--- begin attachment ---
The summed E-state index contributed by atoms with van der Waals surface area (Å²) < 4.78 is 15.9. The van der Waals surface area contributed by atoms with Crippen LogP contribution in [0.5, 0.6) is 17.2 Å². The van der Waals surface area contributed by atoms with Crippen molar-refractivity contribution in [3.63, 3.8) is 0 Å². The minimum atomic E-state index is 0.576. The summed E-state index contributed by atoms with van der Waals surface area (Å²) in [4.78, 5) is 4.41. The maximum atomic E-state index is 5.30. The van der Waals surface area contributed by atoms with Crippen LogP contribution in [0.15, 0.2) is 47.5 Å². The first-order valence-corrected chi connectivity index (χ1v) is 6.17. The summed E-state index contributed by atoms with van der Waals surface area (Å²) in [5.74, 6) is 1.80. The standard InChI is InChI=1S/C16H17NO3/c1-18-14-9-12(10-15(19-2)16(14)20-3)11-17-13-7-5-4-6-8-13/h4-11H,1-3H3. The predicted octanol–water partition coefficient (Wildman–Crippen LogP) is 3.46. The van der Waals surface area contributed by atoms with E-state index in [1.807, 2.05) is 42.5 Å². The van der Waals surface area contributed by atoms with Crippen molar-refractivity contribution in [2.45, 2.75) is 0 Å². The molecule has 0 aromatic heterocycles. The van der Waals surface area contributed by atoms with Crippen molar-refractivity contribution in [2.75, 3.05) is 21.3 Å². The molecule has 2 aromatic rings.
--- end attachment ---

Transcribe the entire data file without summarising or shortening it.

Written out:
The summed E-state index contributed by atoms with van der Waals surface area (Å²) < 4.78 is 15.9. The van der Waals surface area contributed by atoms with Crippen LogP contribution in [0.5, 0.6) is 17.2 Å². The van der Waals surface area contributed by atoms with Crippen molar-refractivity contribution in [3.63, 3.8) is 0 Å². The minimum atomic E-state index is 0.576. The summed E-state index contributed by atoms with van der Waals surface area (Å²) in [4.78, 5) is 4.41. The maximum atomic E-state index is 5.30. The van der Waals surface area contributed by atoms with Crippen LogP contribution in [0.15, 0.2) is 47.5 Å². The first-order valence-corrected chi connectivity index (χ1v) is 6.17. The summed E-state index contributed by atoms with van der Waals surface area (Å²) in [5.74, 6) is 1.80. The standard InChI is InChI=1S/C16H17NO3/c1-18-14-9-12(10-15(19-2)16(14)20-3)11-17-13-7-5-4-6-8-13/h4-11H,1-3H3. The predicted octanol–water partition coefficient (Wildman–Crippen LogP) is 3.46. The van der Waals surface area contributed by atoms with E-state index in [1.807, 2.05) is 42.5 Å². The van der Waals surface area contributed by atoms with Crippen molar-refractivity contribution in [2.45, 2.75) is 0 Å². The molecule has 0 aromatic heterocycles. The van der Waals surface area contributed by atoms with Crippen molar-refractivity contribution in [2.75, 3.05) is 21.3 Å². The molecule has 2 aromatic rings.